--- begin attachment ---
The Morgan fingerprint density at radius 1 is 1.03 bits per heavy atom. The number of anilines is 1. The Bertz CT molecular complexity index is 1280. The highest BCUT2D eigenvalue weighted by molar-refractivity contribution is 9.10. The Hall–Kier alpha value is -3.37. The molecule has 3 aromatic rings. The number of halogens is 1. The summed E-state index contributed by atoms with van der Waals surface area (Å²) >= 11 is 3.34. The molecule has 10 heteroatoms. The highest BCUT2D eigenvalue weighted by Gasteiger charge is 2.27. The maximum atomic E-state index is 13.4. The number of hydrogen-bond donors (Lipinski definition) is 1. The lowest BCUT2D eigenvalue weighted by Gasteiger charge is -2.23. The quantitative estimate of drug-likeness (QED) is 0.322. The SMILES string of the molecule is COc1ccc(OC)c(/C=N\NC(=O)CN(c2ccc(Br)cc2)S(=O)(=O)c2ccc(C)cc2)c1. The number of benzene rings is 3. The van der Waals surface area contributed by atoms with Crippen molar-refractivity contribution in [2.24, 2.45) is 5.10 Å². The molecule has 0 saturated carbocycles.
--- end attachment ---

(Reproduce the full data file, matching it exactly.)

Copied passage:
The Morgan fingerprint density at radius 1 is 1.03 bits per heavy atom. The number of anilines is 1. The Bertz CT molecular complexity index is 1280. The highest BCUT2D eigenvalue weighted by molar-refractivity contribution is 9.10. The Hall–Kier alpha value is -3.37. The molecule has 3 aromatic rings. The number of halogens is 1. The summed E-state index contributed by atoms with van der Waals surface area (Å²) >= 11 is 3.34. The molecule has 10 heteroatoms. The highest BCUT2D eigenvalue weighted by Gasteiger charge is 2.27. The maximum atomic E-state index is 13.4. The number of hydrogen-bond donors (Lipinski definition) is 1. The lowest BCUT2D eigenvalue weighted by Gasteiger charge is -2.23. The quantitative estimate of drug-likeness (QED) is 0.322. The SMILES string of the molecule is COc1ccc(OC)c(/C=N\NC(=O)CN(c2ccc(Br)cc2)S(=O)(=O)c2ccc(C)cc2)c1. The number of benzene rings is 3. The van der Waals surface area contributed by atoms with Crippen molar-refractivity contribution in [2.24, 2.45) is 5.10 Å². The molecule has 0 saturated carbocycles.